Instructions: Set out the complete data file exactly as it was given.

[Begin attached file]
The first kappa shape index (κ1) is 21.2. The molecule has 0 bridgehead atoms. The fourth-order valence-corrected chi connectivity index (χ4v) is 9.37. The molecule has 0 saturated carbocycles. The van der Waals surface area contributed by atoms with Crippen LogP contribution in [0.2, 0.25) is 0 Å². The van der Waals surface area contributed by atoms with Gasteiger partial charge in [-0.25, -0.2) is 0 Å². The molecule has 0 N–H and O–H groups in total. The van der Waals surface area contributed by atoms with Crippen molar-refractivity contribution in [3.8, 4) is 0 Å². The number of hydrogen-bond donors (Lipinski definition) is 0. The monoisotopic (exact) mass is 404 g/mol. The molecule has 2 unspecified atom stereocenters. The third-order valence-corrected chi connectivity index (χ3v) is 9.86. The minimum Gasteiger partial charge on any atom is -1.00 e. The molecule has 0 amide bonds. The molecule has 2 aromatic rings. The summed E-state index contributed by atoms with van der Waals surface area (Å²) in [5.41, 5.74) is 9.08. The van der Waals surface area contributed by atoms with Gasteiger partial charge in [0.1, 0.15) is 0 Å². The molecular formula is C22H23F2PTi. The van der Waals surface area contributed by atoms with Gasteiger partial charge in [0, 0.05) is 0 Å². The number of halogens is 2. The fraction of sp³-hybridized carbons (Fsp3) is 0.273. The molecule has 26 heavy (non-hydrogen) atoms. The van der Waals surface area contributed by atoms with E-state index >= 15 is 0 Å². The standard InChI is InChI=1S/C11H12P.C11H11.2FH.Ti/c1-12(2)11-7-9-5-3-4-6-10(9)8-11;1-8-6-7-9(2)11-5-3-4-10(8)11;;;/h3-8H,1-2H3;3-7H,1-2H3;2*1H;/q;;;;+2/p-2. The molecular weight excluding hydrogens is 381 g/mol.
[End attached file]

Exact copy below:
The first kappa shape index (κ1) is 21.2. The molecule has 0 bridgehead atoms. The fourth-order valence-corrected chi connectivity index (χ4v) is 9.37. The molecule has 0 saturated carbocycles. The van der Waals surface area contributed by atoms with Crippen LogP contribution in [0.2, 0.25) is 0 Å². The van der Waals surface area contributed by atoms with Gasteiger partial charge in [-0.25, -0.2) is 0 Å². The molecule has 0 N–H and O–H groups in total. The van der Waals surface area contributed by atoms with Crippen molar-refractivity contribution in [3.8, 4) is 0 Å². The number of hydrogen-bond donors (Lipinski definition) is 0. The monoisotopic (exact) mass is 404 g/mol. The molecule has 2 unspecified atom stereocenters. The third-order valence-corrected chi connectivity index (χ3v) is 9.86. The minimum Gasteiger partial charge on any atom is -1.00 e. The molecule has 0 amide bonds. The molecule has 2 aromatic rings. The summed E-state index contributed by atoms with van der Waals surface area (Å²) in [5.41, 5.74) is 9.08. The van der Waals surface area contributed by atoms with Gasteiger partial charge in [0.1, 0.15) is 0 Å². The molecular formula is C22H23F2PTi. The van der Waals surface area contributed by atoms with Gasteiger partial charge in [0, 0.05) is 0 Å². The number of halogens is 2. The fraction of sp³-hybridized carbons (Fsp3) is 0.273. The molecule has 26 heavy (non-hydrogen) atoms. The van der Waals surface area contributed by atoms with E-state index >= 15 is 0 Å². The standard InChI is InChI=1S/C11H12P.C11H11.2FH.Ti/c1-12(2)11-7-9-5-3-4-6-10(9)8-11;1-8-6-7-9(2)11-5-3-4-10(8)11;;;/h3-8H,1-2H3;3-7H,1-2H3;2*1H;/q;;;;+2/p-2. The molecular weight excluding hydrogens is 381 g/mol.